After lots of putting it off, and struggling with themes, my new website is finally finished! It contains lots of University work that never got posted up on here, so I heartily encourage you to check it out! If you hover over the ‘Portfolio’ tab a series of sub-menus will appear that will take you to whatever artwork you wish to view, whether it be comics, children’s illustrations, or fan art – many of which I’ve yet to post on here – be sure when scrolling down through the pages you give the theme time to load up all the images
There are links to the facebook page and twitter page (to which I’ve relinquished control over to the site’s mascot; Cosmo Cat – be sure to follow him for arty updates from myself, and other artists I follow) as well as links to my deviantART, Instagram and of course, right here at Q.U.A.R.C.S! I’d like to thank all of you who have ‘followed’ me from when I started this blog back in 2009, your support and encouragement has been a great motivator so far, and any love for these new site’s would be gratefully received!
A little collection of unusual or inappropriate employment opportunities for the undead or unfed, taken from Ye Olde Sketchbook.
These were a lot of fun to draw, and I could quite happily draw them all day, but i must press on with the actual story now. By uploading them on here though, I keep them safe from the abuse my sketchbook receives on a daily basis. Just before I go, here’s a werewolf driving a car. Just because.
Apart from the odd competition, this semesters work is going to revolve around a children’s book that I am attempting to write and illustrate. It would be nice to have it ready for entry into the McMillan Book Prize, but as i’m fairly new to this, we’ll see how it goes.
My style of art has always had a degree of “cuteness” about it. To start with, it used to annoy me, as it was (and still IS, I haven’t given up yet!) my goal to become a graphic novelist, and cute doesn’t really fit in with Adamantium claws and symbiotic suits (unless you count X-Babies I suppose, and who does…). I used to blame an over-exposure to cartoons, which along with caffeine, are the only vices I pursue with any vigour, but with new cartoons such as Adventure Time and Regular Show being cute, but with a darker, more satirical edge, it seems there’s a market for children’s stories with more bite, and my tutors agree with me – not to mention my one tutor has been trying get me to draw a children’s book for ages 😛
The basic plot of the book revolves around the natural rivalry between two young boys, escalating into an argument about who’s brother could beat the other’s brother in a fight; with the stories of the older brother’s brawling abilities transforming into ridiculous claims of vampire and werewolf heritage… amongst other things. The bones of the story are likely to alter over the weekend, as after chatting with my tutors I realised I was doing far too much explaining in the text AND the pictures, and not illustrating enough action, which is where all the fun is, but I thought I would share my work so far so you can see it start to take shape.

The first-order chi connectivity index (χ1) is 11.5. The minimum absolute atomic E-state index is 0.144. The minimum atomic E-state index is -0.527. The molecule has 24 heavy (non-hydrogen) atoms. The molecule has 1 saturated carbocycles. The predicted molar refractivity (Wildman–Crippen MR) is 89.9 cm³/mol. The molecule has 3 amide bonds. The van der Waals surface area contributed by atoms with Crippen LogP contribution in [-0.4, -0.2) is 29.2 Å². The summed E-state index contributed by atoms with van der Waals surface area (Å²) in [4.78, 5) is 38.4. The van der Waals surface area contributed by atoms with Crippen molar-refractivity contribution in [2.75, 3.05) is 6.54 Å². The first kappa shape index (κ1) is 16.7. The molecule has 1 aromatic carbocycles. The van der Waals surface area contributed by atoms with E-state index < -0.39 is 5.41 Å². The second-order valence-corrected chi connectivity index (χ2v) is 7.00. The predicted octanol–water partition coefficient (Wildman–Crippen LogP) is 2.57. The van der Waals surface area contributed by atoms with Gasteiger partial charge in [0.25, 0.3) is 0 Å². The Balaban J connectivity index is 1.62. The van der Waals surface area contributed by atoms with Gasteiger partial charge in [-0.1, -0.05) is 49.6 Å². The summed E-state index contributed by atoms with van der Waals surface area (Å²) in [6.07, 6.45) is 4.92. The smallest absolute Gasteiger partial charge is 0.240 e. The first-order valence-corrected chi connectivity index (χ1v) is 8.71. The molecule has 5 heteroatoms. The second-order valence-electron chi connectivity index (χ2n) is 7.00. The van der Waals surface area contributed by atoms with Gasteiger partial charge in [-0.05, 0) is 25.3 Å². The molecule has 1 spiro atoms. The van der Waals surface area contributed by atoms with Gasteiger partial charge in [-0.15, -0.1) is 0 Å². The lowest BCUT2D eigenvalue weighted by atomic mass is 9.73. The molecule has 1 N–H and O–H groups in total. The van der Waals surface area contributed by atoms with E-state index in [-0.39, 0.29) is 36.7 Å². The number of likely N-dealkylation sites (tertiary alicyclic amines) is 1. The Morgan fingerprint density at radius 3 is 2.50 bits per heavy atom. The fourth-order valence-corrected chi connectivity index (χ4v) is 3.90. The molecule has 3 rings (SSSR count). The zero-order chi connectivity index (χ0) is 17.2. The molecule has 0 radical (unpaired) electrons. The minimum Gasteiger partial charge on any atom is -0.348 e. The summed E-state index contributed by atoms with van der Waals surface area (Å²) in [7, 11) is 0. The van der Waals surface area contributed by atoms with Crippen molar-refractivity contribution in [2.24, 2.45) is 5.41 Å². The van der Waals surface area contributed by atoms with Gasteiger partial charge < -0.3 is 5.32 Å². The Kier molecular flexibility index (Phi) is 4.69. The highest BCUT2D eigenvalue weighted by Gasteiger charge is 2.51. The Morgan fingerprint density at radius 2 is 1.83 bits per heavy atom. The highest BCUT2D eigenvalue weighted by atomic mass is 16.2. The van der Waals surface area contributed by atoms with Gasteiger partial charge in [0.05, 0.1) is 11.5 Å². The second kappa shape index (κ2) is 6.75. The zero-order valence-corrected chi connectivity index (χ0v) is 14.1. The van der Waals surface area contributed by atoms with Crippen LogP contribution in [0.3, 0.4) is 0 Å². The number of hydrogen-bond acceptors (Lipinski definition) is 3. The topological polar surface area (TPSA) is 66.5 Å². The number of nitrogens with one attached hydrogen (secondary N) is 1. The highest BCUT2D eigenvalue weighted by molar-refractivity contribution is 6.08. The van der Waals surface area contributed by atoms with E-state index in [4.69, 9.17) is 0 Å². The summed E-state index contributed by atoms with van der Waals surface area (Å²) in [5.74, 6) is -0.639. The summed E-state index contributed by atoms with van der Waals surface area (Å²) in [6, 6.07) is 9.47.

Technique – Layered Glass
Wanting to do something different this time, I thought I would try out a technique I first experimented with during the first year. Basically, the idea is to separate your illustration into foreground, mid-ground and background, and then sandwich these layers of illustration between layers of glass, stacked one on top of the other so that when you look down on it, you get a real 3D sense of depth. The more glass layers you use, the greater the sense of depth. To help explain what i mean, here’s a handy diagram I knocked up:
and to give you an idea of what it looks like, here’s the paper cut-out I did in the first year of Pinocchio getting swallowed by the Whale…
(Warning: File has not been re-sized and is LARGE)
As you can see, the blue/green tint of the glass gives the illustration a great sense of perspective, and while I’m sure the same effect can be replicated on a computer easily enough, I’m not quite there with my digital skills yet. By adding blue tinted transparent layers between cut-outs in Photoshop, you do get a SENSE of how it might look, and that’s what I did with this experimental, snowy scene:
If you look at the colour of the snow on the road, you can see how it would appear underneath four layers of glass thanks to the blue-tinted layers. The snowflakes and glow around the lamps were obviously added by a digital paintbrush here, but could just as easily be replicated by a regular paintbrush and some real paint on the top layer of glass, then wiped off when it’s time to shoot the next piece.
The scene itself is copied from an image found on Google – here’s the two side-by-side:
The two main of the story are two young boys currently named Jonny Thompson and Tommy Johnson – they are the exact same height, age and weight, their names are similar and they even LOOK similar – people are always getting them mixed up and it drives them crazy. I’ve tried two slightly different methods for the boy’s cut-out’s, and neither are quite working for me – the hard line of the fine-liner used on Tommy is too harsh, whereas the softer coloured pencil used on Jonny looks a bit rough and unprofessional. I’m still tinkering with these two, but this is what they look like at the moment:
This project is going to take up most of my time over the next couple of months, so if you like what you see here be sure to stop by from time to time, and I’ll try and keep the blog as up to date on the project as I can 🙂